Birth of a giant (in relative terms)

Readers may be familiar with the so-called ‘Lord Howe Island Stick Insect‘, which was recently rediscovered after having been thought extinct for many years. NPR has published a very interesting article on the rediscovery.

Lord Howe Island Stick Insect (Dryococelus Australis) (image courtesy of Wikipedia)

Some eggs of this extremely rare insect were taken back to Australia to establish a captive breeding program. Here’s video footage of one of the eggs hatching. It may not be very interesting to some readers, but when you think that this is a life form that’s clinging to existence by its figurative fingernails (the population in the wild is only a little over a score), it takes on new importance. It’s also one seriously weird-looking creature!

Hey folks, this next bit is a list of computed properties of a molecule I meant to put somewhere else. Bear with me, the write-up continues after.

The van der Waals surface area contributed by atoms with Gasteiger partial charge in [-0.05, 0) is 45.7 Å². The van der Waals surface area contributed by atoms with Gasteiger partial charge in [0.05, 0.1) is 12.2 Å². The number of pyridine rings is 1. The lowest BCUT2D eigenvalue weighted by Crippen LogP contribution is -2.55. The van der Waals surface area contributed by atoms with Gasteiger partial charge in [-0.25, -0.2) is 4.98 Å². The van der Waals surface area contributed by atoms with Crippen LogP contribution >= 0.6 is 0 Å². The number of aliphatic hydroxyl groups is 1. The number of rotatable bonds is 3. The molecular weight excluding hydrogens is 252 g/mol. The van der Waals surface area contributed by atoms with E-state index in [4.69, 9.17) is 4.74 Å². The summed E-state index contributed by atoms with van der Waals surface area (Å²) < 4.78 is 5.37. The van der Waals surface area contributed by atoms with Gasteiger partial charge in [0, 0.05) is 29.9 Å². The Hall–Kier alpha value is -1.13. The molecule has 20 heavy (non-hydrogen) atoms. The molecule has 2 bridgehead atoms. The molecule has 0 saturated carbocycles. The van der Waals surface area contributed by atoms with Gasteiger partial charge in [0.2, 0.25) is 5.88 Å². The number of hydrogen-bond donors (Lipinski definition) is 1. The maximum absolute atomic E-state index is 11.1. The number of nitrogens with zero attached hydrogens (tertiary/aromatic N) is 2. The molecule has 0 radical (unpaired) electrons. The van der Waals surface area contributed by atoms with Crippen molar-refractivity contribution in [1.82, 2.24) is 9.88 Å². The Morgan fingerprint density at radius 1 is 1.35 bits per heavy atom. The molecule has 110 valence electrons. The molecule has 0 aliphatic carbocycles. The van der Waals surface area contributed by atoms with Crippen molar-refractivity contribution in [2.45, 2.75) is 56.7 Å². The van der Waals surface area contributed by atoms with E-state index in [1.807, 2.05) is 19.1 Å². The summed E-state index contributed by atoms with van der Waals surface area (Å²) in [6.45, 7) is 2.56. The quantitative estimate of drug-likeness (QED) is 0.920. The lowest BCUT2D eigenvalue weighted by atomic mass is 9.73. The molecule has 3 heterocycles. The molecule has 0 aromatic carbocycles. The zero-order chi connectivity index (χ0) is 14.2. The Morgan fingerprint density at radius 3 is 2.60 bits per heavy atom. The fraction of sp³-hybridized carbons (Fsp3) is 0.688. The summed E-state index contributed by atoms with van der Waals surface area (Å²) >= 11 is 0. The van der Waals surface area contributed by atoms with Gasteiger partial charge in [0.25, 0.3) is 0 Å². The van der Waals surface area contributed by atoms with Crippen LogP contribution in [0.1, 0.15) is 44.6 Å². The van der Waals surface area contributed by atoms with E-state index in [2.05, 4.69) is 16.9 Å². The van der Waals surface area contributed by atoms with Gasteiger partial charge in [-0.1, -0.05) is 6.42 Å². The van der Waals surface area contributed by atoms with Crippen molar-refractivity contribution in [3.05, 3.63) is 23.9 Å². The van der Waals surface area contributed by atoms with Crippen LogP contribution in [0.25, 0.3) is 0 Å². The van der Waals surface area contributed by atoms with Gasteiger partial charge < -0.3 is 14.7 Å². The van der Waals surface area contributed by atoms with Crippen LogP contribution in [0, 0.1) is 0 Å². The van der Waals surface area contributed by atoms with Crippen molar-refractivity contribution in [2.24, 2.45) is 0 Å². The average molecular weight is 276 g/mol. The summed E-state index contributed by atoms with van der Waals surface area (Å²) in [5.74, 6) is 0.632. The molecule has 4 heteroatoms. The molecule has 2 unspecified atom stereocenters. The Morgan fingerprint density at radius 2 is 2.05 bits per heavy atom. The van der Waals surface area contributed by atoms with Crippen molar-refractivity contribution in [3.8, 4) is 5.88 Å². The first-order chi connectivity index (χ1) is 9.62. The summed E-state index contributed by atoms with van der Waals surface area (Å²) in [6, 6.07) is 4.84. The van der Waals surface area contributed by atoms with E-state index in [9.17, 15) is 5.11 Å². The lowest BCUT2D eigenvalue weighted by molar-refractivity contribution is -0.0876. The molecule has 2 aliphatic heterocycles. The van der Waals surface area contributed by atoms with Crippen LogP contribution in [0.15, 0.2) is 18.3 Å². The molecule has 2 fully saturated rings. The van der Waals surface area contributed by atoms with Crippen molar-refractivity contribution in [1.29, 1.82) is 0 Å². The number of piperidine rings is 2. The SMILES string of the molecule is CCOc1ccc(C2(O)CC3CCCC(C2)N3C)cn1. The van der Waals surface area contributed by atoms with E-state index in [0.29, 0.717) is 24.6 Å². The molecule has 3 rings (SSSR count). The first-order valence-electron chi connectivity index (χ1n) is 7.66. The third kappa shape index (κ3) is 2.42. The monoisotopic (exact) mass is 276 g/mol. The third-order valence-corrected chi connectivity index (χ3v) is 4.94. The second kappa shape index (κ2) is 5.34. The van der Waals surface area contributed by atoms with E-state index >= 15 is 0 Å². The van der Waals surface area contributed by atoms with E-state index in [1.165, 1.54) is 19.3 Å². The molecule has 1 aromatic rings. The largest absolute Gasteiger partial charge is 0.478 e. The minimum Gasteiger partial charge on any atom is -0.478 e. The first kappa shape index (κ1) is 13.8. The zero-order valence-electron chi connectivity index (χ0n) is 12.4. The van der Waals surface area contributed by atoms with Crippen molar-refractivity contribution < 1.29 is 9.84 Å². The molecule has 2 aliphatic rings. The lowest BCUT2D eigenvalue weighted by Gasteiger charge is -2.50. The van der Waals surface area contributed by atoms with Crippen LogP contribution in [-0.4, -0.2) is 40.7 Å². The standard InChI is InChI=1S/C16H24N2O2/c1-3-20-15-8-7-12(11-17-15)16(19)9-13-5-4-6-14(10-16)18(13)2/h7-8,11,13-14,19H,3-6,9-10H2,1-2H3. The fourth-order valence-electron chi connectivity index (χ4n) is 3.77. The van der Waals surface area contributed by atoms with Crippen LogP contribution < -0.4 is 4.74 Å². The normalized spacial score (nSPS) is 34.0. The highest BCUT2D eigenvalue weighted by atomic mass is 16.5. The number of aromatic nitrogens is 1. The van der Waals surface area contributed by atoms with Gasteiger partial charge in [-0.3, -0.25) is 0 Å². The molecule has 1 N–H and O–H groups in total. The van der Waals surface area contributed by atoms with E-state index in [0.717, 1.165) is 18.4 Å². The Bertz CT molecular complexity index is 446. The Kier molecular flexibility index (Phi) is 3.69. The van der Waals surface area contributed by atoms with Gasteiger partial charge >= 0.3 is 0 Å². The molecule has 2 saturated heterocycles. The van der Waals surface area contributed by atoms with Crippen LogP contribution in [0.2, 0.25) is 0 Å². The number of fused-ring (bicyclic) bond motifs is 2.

I can’t help but smile, and wonder what Darwin would make of that . . .



  1. Here's the cute part.

    This is the only insect in the world in which adult males and females mate for life and sleep next to each other. Literally the only such thing as "married" insects.

    That's enough to forgive a whole lotta ugly.


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